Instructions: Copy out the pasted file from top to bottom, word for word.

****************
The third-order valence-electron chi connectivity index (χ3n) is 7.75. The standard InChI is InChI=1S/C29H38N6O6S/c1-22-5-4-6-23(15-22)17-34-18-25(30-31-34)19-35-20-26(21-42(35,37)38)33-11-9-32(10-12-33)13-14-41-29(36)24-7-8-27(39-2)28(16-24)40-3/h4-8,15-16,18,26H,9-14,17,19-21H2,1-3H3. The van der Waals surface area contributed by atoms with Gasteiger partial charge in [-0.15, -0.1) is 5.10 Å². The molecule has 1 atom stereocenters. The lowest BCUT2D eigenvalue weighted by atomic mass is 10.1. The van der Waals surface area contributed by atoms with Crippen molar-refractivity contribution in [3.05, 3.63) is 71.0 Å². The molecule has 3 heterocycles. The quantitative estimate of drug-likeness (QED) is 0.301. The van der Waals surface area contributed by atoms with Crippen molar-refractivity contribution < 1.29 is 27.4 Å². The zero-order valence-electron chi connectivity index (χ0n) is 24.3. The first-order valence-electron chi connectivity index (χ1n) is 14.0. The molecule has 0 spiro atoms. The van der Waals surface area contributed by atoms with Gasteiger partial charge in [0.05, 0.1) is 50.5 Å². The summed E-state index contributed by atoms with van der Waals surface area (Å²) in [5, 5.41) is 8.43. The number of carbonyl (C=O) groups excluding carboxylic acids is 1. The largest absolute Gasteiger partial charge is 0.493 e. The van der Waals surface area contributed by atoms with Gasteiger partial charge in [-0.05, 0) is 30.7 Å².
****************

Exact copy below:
The third-order valence-electron chi connectivity index (χ3n) is 7.75. The standard InChI is InChI=1S/C29H38N6O6S/c1-22-5-4-6-23(15-22)17-34-18-25(30-31-34)19-35-20-26(21-42(35,37)38)33-11-9-32(10-12-33)13-14-41-29(36)24-7-8-27(39-2)28(16-24)40-3/h4-8,15-16,18,26H,9-14,17,19-21H2,1-3H3. The van der Waals surface area contributed by atoms with Gasteiger partial charge in [-0.15, -0.1) is 5.10 Å². The molecule has 1 atom stereocenters. The lowest BCUT2D eigenvalue weighted by atomic mass is 10.1. The van der Waals surface area contributed by atoms with Crippen molar-refractivity contribution in [3.05, 3.63) is 71.0 Å². The molecule has 3 heterocycles. The quantitative estimate of drug-likeness (QED) is 0.301. The van der Waals surface area contributed by atoms with Crippen molar-refractivity contribution < 1.29 is 27.4 Å². The zero-order valence-electron chi connectivity index (χ0n) is 24.3. The first-order valence-electron chi connectivity index (χ1n) is 14.0. The molecule has 0 spiro atoms. The van der Waals surface area contributed by atoms with Gasteiger partial charge in [0.05, 0.1) is 50.5 Å². The summed E-state index contributed by atoms with van der Waals surface area (Å²) in [5, 5.41) is 8.43. The number of carbonyl (C=O) groups excluding carboxylic acids is 1. The largest absolute Gasteiger partial charge is 0.493 e. The van der Waals surface area contributed by atoms with Gasteiger partial charge in [-0.05, 0) is 30.7 Å².